I only studied Biology to A level and have not read enough material on evolution to convince myself beyond reasonable doubt so I'm still learning.

    The commentators above are better read than I am.

    What surprises me though is the vast number of the public who are "experts" on evolution even though many of them haven't even studied GCSE science!! If I said I fimly believe in the particle theory of light but had not really read a physics book let alone got a qualification in physics and maths I would be laughed at!

    I am a bit disappointed in the commentators above using this column to have a pop at people who think differently and the comparison of the theory of evolution to saying whether the earth is flat or not is extremely unscientific, there is no comparison in the extremes of complexity between the two.

    A good debator will let the facts speak for themselves, there's no need to belittle people who think differently and I aim that at myself too as I am prone to doing this!

  • Comment number 4.

    Despite the entertainment value of
    Attenborough's previous series, after seeing
    the CBC documentary Cruel Camera
    on fakery in wildlife documentaries, such
    footage, be it archive or otherwise, is off the
    menu for me.

  • Comment number 5.

    Will we get a chance to see this here in the US, on Discovery or BBC America? Please....!

  • Comment number 6.

    I am so eagerly anticipating this programme. Sir David has been a hero of mine since childhood, and it was his influence that significantly shaped my decision to pursue a career in Earth Sciences. I hold a doctorate in Geology and have taught on the Open University's Evolution module so I believe I am somewhat qualified to write on this matter.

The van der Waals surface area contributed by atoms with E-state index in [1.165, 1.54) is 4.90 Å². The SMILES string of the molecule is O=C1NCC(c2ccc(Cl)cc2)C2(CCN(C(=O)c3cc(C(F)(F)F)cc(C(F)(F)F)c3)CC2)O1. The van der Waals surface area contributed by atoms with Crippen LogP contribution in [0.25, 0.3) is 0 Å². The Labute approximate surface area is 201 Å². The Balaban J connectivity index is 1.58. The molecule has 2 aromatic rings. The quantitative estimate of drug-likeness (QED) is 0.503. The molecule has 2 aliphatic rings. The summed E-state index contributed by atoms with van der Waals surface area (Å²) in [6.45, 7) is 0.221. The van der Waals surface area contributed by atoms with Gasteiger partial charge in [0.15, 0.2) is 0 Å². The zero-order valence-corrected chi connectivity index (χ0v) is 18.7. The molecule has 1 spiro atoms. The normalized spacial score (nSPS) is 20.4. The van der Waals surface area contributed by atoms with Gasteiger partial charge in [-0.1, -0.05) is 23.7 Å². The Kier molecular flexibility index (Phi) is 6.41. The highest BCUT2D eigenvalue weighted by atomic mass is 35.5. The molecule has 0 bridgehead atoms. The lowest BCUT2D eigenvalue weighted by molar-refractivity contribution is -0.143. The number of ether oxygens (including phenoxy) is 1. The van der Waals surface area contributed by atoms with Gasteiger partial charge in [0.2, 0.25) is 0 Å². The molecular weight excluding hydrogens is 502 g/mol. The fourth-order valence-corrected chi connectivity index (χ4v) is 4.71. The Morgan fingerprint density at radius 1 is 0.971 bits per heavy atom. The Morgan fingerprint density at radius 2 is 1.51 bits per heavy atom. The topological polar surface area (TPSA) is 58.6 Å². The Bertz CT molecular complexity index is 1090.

Like other scientists, I am worried by the ever-creeping influence of Creationism and Intelligent Design, with Darwinism cast aside by such flippant comments from naysayers as "well, Science doesn't know everything!" I have yet to personally meet a Creationist who has the faintest grasp of what evolutionary theory really entails, let alone to have objectively viewed the plethora of evidence that supports this hypothesis.

    Please, feel free to practice your own faiths and beliefs (...I do actually consider myself to be a Christian...), but to try and marry Science with Faith is an impossibility which makes a mockery of each of these philosophies.

    Faith is something that you firmly believe in without the need for any supporting evidence: Science provides a hypothesis which must then be tested by further evidence. These two are diametrically opposed; both can harmoniously coexist, but one cannot be used to attempt to prove or disprove the other.

    However, if Faith tries to make a statement about our physical world (such as "all the dinosaurs were wiped out in Noah's flood") then it is perfectly open to examination and critique from Science (and, in this case, is ripped to shreds within a matter of minutes).

    If you believe in the absolute and literal truth of the Bible, then I am afraid you will quickly run into some serious scientific objections. Many Christians (and Muslims) whom I know take a more level-headed approach and view these Texts as more allegorical in nature, intended to give guidance rather than to be read as the literal word of God.